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Thread: Fuel tank service questions

  1. #1
    Registered User StinkyCheese's Avatar
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    Default Fuel tank service questions

    Took the fuel tank out of my '73 240z on Saturday to get it boiled out. When I fill up the tank I would get a very strong gas smell, so I know I have a leak. Also, a couple of weeks ago when I went to get it started, I found that I had to blow out the fuel lines to get fuel to flow. I assume I had some debris in the lines. After taking the tank off, I'm convinced the leak was a hose and not the tank itself.

    When I lowered the tank to get at the hidden hoses, the hidden hoses ripped in half! I guess they were a little tired..

    I drained the tank and didn't find much in the tank. The picture shows some debris, but I think most of it is dirt from the outside of the tank.

    Another strange thing - when I took off the passenger side interior panel, there was a bunch of fiberglass insulation stuffed in there. Is that normal? Seems to me that would just absorb moisture and promote rust..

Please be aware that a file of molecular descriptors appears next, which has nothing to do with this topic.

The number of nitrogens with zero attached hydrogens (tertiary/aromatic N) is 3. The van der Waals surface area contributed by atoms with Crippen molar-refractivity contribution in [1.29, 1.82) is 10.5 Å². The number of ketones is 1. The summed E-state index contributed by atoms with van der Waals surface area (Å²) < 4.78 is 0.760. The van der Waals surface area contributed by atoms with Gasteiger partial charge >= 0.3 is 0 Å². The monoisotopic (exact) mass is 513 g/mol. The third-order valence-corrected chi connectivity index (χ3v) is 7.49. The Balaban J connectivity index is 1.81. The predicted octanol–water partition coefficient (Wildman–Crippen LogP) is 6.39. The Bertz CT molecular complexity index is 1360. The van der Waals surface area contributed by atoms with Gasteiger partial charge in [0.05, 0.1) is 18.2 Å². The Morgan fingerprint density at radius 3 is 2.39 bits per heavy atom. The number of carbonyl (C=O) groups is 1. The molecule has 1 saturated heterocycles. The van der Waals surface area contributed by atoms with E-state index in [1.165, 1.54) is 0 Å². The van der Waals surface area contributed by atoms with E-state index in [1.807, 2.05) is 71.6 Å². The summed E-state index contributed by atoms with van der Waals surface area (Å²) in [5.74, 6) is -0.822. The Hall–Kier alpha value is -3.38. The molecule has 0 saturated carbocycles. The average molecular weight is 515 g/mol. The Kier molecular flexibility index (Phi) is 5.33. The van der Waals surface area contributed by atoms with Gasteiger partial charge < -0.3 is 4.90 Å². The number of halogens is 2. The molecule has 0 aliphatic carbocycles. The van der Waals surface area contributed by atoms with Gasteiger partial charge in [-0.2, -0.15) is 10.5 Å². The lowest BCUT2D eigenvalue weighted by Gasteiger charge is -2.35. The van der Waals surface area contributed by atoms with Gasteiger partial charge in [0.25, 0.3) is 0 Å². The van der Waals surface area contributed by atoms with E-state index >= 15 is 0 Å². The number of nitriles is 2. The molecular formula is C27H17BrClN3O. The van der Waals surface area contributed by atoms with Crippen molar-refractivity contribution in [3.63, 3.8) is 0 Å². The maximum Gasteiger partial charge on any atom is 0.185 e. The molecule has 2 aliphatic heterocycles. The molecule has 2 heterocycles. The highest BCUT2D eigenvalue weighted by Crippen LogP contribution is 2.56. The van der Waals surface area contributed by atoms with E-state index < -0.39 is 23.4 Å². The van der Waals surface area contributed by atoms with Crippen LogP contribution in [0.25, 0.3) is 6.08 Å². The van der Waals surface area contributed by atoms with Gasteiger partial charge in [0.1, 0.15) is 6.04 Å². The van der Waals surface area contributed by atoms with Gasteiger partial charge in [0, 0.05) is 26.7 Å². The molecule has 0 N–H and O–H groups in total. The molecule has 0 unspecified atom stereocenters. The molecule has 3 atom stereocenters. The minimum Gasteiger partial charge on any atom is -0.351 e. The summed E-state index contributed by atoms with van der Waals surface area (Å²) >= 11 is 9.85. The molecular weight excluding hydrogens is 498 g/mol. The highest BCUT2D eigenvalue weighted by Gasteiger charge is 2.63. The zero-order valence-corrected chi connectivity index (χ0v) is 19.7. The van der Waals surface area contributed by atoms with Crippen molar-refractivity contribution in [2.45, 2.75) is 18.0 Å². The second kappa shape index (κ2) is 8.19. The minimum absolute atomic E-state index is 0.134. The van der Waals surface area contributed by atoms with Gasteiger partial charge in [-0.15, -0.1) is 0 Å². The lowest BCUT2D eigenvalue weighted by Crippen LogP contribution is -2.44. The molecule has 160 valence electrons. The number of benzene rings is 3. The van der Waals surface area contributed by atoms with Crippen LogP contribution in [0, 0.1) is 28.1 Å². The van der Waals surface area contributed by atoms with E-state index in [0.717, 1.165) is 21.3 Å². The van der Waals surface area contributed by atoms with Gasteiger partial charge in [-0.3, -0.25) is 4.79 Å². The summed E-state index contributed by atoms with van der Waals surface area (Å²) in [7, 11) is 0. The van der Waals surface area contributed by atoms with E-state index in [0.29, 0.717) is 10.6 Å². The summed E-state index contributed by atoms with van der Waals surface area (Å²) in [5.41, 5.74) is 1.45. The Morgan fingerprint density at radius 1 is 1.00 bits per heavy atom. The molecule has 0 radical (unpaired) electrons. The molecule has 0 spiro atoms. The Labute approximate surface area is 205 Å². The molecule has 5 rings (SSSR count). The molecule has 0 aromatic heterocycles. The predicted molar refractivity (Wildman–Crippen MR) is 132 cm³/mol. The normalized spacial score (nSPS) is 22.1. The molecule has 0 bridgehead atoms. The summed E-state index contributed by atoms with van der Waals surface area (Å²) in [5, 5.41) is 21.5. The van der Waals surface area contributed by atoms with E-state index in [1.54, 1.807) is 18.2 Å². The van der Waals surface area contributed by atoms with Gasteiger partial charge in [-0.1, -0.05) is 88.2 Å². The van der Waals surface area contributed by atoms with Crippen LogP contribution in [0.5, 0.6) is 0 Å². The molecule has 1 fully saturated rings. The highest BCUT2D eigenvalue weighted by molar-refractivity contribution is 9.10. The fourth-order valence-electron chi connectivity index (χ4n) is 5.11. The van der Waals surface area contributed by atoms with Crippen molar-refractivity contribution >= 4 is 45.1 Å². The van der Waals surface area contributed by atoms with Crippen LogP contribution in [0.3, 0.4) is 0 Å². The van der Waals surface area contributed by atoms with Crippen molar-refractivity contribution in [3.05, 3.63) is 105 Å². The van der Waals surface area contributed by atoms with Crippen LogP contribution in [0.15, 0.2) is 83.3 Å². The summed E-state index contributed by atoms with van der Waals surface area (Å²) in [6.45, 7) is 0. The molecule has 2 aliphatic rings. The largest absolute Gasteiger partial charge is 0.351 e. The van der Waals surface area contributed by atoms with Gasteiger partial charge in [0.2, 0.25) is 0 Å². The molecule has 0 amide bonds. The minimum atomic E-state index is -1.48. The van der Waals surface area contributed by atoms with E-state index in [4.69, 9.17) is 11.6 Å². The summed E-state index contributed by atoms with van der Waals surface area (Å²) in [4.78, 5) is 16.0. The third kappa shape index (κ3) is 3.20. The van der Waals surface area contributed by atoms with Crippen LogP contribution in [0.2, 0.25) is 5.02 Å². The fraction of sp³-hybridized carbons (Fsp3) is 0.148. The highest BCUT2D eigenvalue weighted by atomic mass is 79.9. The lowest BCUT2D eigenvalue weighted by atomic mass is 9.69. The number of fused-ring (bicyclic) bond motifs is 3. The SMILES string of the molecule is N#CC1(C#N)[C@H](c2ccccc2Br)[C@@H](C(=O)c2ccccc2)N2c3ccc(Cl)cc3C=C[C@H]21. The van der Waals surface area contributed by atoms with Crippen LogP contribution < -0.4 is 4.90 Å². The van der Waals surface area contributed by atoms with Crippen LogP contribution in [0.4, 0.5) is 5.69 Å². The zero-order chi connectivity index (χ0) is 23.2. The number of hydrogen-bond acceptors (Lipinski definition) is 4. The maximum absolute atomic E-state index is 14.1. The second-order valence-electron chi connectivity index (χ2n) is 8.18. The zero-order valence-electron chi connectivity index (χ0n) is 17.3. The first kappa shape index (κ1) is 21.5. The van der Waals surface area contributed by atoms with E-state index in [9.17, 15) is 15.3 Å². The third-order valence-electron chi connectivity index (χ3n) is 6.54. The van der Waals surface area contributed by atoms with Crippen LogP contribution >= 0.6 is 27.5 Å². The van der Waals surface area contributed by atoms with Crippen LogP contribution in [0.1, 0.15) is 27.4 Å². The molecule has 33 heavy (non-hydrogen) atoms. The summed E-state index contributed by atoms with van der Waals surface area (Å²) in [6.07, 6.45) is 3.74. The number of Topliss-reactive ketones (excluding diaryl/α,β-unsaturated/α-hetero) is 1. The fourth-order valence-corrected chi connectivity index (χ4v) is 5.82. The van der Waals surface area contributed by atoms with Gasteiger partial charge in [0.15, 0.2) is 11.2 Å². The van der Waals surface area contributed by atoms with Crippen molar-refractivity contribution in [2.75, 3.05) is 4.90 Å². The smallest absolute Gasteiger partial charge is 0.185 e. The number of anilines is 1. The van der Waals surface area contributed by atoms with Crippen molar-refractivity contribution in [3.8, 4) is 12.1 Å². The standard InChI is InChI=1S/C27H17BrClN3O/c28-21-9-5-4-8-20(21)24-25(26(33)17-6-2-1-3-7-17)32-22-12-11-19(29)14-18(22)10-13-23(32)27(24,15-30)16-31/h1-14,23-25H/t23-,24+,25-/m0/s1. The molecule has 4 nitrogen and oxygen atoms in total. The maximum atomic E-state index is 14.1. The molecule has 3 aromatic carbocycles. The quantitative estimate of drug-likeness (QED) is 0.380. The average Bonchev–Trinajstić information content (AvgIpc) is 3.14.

I've read people complaining that the filler tube is a pain to remove. Mine looks fine, and seems sturdy. What are my chances that I can just leave that in? Then I won't have to wait for the part to be delivered (if I can even order one..).
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  2. #2
    Registered User ZCurves's Avatar
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    I would remove any Fiberglass that you may find. It looks like the PO left you a present!

    Since you have the tank out, you should avoid temptation to keep the filler tube, it is 38 years old! Just replace it and be done. The other brittle lines were likely your problem.

    Just flush your tank real well, clean the Sender and you should be good to go!
    Andrew (ZCurves)
    1978 Coupe - HLS30-440105
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    Registered User 5thhorsemann's Avatar